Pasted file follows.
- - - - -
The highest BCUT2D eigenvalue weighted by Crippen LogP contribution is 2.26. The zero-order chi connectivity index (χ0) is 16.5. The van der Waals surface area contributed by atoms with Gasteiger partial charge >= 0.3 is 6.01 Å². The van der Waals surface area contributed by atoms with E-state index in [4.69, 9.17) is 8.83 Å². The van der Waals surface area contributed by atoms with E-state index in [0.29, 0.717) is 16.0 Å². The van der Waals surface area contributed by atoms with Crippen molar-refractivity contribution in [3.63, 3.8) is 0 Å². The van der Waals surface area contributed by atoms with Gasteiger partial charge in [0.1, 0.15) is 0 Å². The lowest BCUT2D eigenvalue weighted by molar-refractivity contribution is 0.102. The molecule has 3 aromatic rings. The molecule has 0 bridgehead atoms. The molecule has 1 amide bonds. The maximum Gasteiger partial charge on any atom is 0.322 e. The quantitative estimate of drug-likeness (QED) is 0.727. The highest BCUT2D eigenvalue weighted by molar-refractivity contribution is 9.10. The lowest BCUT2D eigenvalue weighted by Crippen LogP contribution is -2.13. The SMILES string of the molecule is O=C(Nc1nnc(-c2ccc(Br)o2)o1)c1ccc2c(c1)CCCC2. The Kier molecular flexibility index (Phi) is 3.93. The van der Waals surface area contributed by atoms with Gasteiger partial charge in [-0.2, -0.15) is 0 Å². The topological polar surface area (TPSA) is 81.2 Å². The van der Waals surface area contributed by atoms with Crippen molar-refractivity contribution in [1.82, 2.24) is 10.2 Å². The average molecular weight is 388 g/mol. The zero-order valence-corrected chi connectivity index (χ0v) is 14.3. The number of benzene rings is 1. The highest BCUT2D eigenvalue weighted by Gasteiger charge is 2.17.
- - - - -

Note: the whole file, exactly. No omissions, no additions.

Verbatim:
The highest BCUT2D eigenvalue weighted by Crippen LogP contribution is 2.26. The zero-order chi connectivity index (χ0) is 16.5. The van der Waals surface area contributed by atoms with Gasteiger partial charge >= 0.3 is 6.01 Å². The van der Waals surface area contributed by atoms with E-state index in [4.69, 9.17) is 8.83 Å². The van der Waals surface area contributed by atoms with E-state index in [0.29, 0.717) is 16.0 Å². The van der Waals surface area contributed by atoms with Crippen molar-refractivity contribution in [3.63, 3.8) is 0 Å². The van der Waals surface area contributed by atoms with Gasteiger partial charge in [0.1, 0.15) is 0 Å². The lowest BCUT2D eigenvalue weighted by molar-refractivity contribution is 0.102. The molecule has 3 aromatic rings. The molecule has 0 bridgehead atoms. The molecule has 1 amide bonds. The maximum Gasteiger partial charge on any atom is 0.322 e. The quantitative estimate of drug-likeness (QED) is 0.727. The highest BCUT2D eigenvalue weighted by molar-refractivity contribution is 9.10. The lowest BCUT2D eigenvalue weighted by Crippen LogP contribution is -2.13. The SMILES string of the molecule is O=C(Nc1nnc(-c2ccc(Br)o2)o1)c1ccc2c(c1)CCCC2. The Kier molecular flexibility index (Phi) is 3.93. The van der Waals surface area contributed by atoms with Gasteiger partial charge in [-0.2, -0.15) is 0 Å². The topological polar surface area (TPSA) is 81.2 Å². The van der Waals surface area contributed by atoms with Crippen molar-refractivity contribution in [1.82, 2.24) is 10.2 Å². The average molecular weight is 388 g/mol. The zero-order valence-corrected chi connectivity index (χ0v) is 14.3. The number of benzene rings is 1. The highest BCUT2D eigenvalue weighted by Gasteiger charge is 2.17.